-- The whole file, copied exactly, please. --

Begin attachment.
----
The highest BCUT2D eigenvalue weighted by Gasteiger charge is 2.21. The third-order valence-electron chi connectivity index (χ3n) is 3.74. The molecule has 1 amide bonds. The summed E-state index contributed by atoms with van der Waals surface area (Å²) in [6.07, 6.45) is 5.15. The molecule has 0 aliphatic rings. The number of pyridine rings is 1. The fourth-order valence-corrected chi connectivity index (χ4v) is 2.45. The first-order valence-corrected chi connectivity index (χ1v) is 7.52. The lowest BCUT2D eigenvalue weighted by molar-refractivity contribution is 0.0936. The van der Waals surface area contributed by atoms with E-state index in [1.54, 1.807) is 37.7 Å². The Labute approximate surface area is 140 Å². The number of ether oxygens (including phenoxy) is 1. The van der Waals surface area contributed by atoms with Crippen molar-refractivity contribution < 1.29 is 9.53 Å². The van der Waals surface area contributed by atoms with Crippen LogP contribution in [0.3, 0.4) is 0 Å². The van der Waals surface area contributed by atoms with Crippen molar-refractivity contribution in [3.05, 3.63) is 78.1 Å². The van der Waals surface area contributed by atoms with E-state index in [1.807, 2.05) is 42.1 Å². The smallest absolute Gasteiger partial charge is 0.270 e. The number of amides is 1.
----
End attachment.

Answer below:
The highest BCUT2D eigenvalue weighted by Gasteiger charge is 2.21. The third-order valence-electron chi connectivity index (χ3n) is 3.74. The molecule has 1 amide bonds. The summed E-state index contributed by atoms with van der Waals surface area (Å²) in [6.07, 6.45) is 5.15. The molecule has 0 aliphatic rings. The number of pyridine rings is 1. The fourth-order valence-corrected chi connectivity index (χ4v) is 2.45. The first-order valence-corrected chi connectivity index (χ1v) is 7.52. The lowest BCUT2D eigenvalue weighted by molar-refractivity contribution is 0.0936. The van der Waals surface area contributed by atoms with E-state index in [1.54, 1.807) is 37.7 Å². The Labute approximate surface area is 140 Å². The number of ether oxygens (including phenoxy) is 1. The van der Waals surface area contributed by atoms with Crippen molar-refractivity contribution < 1.29 is 9.53 Å². The van der Waals surface area contributed by atoms with Crippen LogP contribution in [0.3, 0.4) is 0 Å². The van der Waals surface area contributed by atoms with Crippen molar-refractivity contribution in [3.05, 3.63) is 78.1 Å². The van der Waals surface area contributed by atoms with E-state index in [1.807, 2.05) is 42.1 Å². The smallest absolute Gasteiger partial charge is 0.270 e. The number of amides is 1.